This past Friday, busting with admiration and filled with thanksgiving, I watched my husband, Steve, graduate with his Master of Art degree in Conflict Resolution. Do you ever feel like you need to be pinched in order to double-check reality? The need for pinching really began when Steve slipped on his black commencement regalia with the folds draping to mid-calf and then added his colorful academic collar, its crimson and gold satins representing the University of Denver and the soft white fabric edge designating the Josef Korbel School of International Studies.
From our rented bungalow last Friday, we walked to campus hand-in-hand together down Asbury as we have done countless times over the past 22 months. This time I was plodding along in uncomfortable shoes and at a much slower pace than usual, feeling the need to be pinched back to reality. Dressed in a long-sleeve shirt and dress slacks, Steve was baking in the abundant sunshine with perspiration beading on his forehead, carrying his regalia draped over one arm. Our conversation was hit and miss, likely because we were both focused on this moment, which always seemed to be embedded in the future, but was now 60 minutes away. For me, my tears of pride and relief seemed to hide just behind my eyelids, though could easily streak down my face with very little prompting.
Once on campus and in the shade of a young tree, Steve donned his regalia, posed for the requisite photo from this endearing fan, gave me a quick kiss, and walked toward the graduates’ entrance. Walking alone to nab seven seats for our family, I saw other excited graduates heading for their entrance. Along with me were parents, grandparents, and likely other spouses and children filing into Magness Arena hoping to find prime seating. Feeling overwhelmed by the number of people already in seats, my quick reaction was to simply stop and ask a kind usher where I would find a good spot for myself and six others to watch my husband graduate. He pointed to a section that seemed to repel people for very few guests were seated there. Most people were packing into the auditorium directly behind where the graduates would be seated. I slipped through the crowd, walked to the sixth row of the sparsely populated section, and easily grabbed enough seats for our family.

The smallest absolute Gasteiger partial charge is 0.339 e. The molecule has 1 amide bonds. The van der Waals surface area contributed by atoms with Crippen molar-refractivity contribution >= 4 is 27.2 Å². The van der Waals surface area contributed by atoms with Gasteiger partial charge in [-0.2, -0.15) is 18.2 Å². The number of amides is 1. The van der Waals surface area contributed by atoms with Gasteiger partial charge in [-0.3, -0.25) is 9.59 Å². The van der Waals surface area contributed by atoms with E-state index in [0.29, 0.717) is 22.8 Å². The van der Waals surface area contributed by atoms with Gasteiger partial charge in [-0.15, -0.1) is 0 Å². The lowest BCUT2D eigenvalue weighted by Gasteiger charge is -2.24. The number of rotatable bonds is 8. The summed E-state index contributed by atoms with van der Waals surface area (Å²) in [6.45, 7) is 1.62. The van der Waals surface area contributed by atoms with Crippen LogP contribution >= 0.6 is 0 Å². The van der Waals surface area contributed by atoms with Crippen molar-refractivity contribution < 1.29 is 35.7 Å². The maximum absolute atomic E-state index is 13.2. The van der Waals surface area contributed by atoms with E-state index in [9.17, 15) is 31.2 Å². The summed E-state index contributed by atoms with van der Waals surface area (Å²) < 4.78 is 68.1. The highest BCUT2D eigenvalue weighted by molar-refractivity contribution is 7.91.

Through the wonders of texting, the rest of the family joined me as if on cue. The usual pomp and circumstance filled the arena that was thick with black robes, colorful academic collars, and great anticipation. The graduate candidates filed into the arena while families shouted and cheered from the surrounding sides of the arena. Those of us with cameras behaved more like the paparazzi as flashes flickered repeatedly. Amazingly, Steve’s college was seated in front of our section, so we could not have planned our seating arrangements better. The big screens that hung from the arena’s ceiling were a perfect way to see the graduates who one by one stepped forward to be congratulated with handshakes. When the name “Steven Felt” was called out, our entourage of seven gave a shout out to him. His smile reached from ear to ear as he moved the 2012 tassel from one side of his black mortarboard to the other, signifying the rite of passage from Master’s Candidate to Master’s Graduate. In a blink of the eye, he was off the stage, back at his seat, and waving to us.
Celebrations go hand-in-hand with graduations. We attended a recognition reception last Thursday and a morning breakfast on Friday. The open house that we hosted on Friday evening directly following graduation was a fantastic time to say thank you to family and friends who gathered to help us rejoice with Steve on his wonderful accomplishment. We are especially grateful for our family for their support: our son, Jeremy; daughter-in-law, Michelle; daughter, Stephanie; son-in-law, Shane; and, Steve’s Mom, Lois.
Now, with great joy and gratitude, Steve and I find the corner of the final page of this chapter of our book, carefully bringing it to the left to join the preceding pages. Time to pause, reflect, and begin our next chapter.